Wentzy concluded his memo requesting the commissioners “to stick to the plan of seeking commissioner approval of the DSS building blueprints at the November 15 meeting (Monday) and authorize the county to publish the blueprints for bid with bid-opening on December 20.
Commission Vice Chair James Hester said he had a little bit of resentment to the third paragraph of the memo where Wentzy suggested that the board did not understand the full ramifications of placing the project on hold. He said the commissioners based their decision on the auditors report and the fact that the county was in no financial position where they could proceed at this time.
“We dealt with the same issue with the (new) high school, we had to look at the finances of our county,” Hester said. “Not only do we represent the DSS Board, but we represent 23,000 citizens and they’re looking to us.”
Hester noted the board did not scrap the project, but chose to hold it until the mid-year review.
“I don’t want the public to feel like we did not seriously discuss and examine the financial situation of this county,” he concluded.
Commissioner Robert Carter, who serves on the DSS Board, asked his colleagues reconsider moving forward on the project.
“These are one of the things we as a board are tasked with is to maintain fiscal responsibility,” said Carter.
He noted the board could halt the project at anytime and noted there is a process that needed to take place.
“We have not started any of the process,” Carter said. “Fellow board members I would ask that you allow the process to move forward expending little to no funds necessary, but move forward with the process and when we get to a point in time that the process can go no further we put a halt to it.”
Carter said at this point in time the county wouldn’t be expending any funds to move forward.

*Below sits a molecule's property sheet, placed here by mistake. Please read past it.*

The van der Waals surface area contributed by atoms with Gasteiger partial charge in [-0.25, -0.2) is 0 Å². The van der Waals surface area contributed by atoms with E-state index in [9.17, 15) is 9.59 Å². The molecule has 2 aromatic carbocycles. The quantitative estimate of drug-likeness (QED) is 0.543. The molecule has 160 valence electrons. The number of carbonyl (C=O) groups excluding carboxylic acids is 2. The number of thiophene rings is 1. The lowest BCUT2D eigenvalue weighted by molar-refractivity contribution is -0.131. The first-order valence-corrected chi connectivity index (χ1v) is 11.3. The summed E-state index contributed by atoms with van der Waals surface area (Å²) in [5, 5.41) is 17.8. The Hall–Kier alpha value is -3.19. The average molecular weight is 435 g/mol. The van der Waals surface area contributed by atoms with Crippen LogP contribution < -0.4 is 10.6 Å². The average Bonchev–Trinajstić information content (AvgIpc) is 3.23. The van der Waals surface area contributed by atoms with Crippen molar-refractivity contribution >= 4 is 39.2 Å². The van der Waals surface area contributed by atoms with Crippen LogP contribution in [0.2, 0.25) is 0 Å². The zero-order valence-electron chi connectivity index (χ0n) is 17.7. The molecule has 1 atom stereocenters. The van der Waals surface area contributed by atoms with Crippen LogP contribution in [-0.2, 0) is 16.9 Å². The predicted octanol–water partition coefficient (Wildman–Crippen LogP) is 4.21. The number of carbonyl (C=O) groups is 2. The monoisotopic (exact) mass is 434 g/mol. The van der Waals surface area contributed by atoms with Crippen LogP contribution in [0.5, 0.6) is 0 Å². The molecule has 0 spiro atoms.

Commission Chairwoman Fannie Greene said she is “very much” supportive of the DSS building and that the board is not trying to scrap the project.
“I am so much in favor of it, but I think that this county elected me to be fiscally responsible of the spending of this county’s funds and that is the concern I have at this time,” she said.
Greene added she had researched the matter extensively and noted the county would indeed be spending money on the process at this time.
“It’s impossible to move forward at this time without spending money,” she said.
Greene said she also checked with contractors and there were none that would give the county a 90-day bidding process.
“So if we spend money right now to advertise these bids, we would have to do the same thing when the report comes in February,” she said. “So we would be spending money again, is that fiscally responsible on my part or the commissioners’ part? Those are the kind of concerns I have.”
Carter motioned to authorize County Manager Wayne Jenkins and Finance Officer Dot Vick to continue the process on the construction project, including filing an application with the Local Government Commission.
There was no second offered for Carter’s motion. Greene called for the vote with Carter voting “aye” and Greene, Hester and Commissioner Chester Deloatch voting against the motion. The motion failed.